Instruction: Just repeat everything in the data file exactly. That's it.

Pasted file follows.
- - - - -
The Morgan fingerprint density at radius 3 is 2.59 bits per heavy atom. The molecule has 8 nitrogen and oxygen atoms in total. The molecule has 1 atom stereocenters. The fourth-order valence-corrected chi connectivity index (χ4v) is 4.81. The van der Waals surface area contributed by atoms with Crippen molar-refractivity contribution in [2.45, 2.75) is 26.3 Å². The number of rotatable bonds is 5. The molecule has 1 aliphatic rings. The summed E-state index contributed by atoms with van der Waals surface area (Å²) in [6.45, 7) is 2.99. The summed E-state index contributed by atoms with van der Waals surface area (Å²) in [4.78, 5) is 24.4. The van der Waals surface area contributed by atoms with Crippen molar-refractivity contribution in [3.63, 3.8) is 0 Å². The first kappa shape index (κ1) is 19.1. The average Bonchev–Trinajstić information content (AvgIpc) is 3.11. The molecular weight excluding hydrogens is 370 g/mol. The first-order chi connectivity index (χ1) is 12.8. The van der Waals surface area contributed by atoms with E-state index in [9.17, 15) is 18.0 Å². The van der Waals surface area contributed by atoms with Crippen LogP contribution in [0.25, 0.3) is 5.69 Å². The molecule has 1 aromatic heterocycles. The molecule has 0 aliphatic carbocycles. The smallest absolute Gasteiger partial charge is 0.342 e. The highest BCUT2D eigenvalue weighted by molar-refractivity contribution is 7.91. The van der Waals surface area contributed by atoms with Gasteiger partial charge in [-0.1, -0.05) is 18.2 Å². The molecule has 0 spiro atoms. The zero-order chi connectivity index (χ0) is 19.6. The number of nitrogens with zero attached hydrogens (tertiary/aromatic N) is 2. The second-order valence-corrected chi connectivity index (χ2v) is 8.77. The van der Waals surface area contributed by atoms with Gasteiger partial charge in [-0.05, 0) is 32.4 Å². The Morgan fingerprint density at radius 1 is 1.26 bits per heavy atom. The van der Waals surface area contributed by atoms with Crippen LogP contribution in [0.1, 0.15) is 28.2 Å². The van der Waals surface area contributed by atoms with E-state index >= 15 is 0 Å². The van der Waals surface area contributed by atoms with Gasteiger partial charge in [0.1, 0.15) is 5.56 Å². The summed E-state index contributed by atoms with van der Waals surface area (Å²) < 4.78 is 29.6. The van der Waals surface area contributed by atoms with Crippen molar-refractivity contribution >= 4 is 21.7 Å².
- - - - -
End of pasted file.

The Morgan fingerprint density at radius 3 is 2.59 bits per heavy atom. The molecule has 8 nitrogen and oxygen atoms in total. The molecule has 1 atom stereocenters. The fourth-order valence-corrected chi connectivity index (χ4v) is 4.81. The van der Waals surface area contributed by atoms with Crippen molar-refractivity contribution in [2.45, 2.75) is 26.3 Å². The number of rotatable bonds is 5. The molecule has 1 aliphatic rings. The summed E-state index contributed by atoms with van der Waals surface area (Å²) in [6.45, 7) is 2.99. The summed E-state index contributed by atoms with van der Waals surface area (Å²) in [4.78, 5) is 24.4. The van der Waals surface area contributed by atoms with Crippen molar-refractivity contribution in [3.63, 3.8) is 0 Å². The first kappa shape index (κ1) is 19.1. The average Bonchev–Trinajstić information content (AvgIpc) is 3.11. The molecular weight excluding hydrogens is 370 g/mol. The first-order chi connectivity index (χ1) is 12.8. The van der Waals surface area contributed by atoms with E-state index in [9.17, 15) is 18.0 Å². The van der Waals surface area contributed by atoms with Crippen LogP contribution in [0.25, 0.3) is 5.69 Å². The molecule has 1 aromatic heterocycles. The molecule has 0 aliphatic carbocycles. The smallest absolute Gasteiger partial charge is 0.342 e. The highest BCUT2D eigenvalue weighted by molar-refractivity contribution is 7.91. The van der Waals surface area contributed by atoms with Gasteiger partial charge in [-0.1, -0.05) is 18.2 Å². The molecule has 0 spiro atoms. The zero-order chi connectivity index (χ0) is 19.6. The number of nitrogens with zero attached hydrogens (tertiary/aromatic N) is 2. The second-order valence-corrected chi connectivity index (χ2v) is 8.77. The van der Waals surface area contributed by atoms with Gasteiger partial charge in [-0.05, 0) is 32.4 Å². The Morgan fingerprint density at radius 1 is 1.26 bits per heavy atom. The van der Waals surface area contributed by atoms with Crippen LogP contribution in [0.1, 0.15) is 28.2 Å². The van der Waals surface area contributed by atoms with E-state index >= 15 is 0 Å². The van der Waals surface area contributed by atoms with Gasteiger partial charge in [0.1, 0.15) is 5.56 Å². The summed E-state index contributed by atoms with van der Waals surface area (Å²) < 4.78 is 29.6. The van der Waals surface area contributed by atoms with Crippen molar-refractivity contribution >= 4 is 21.7 Å².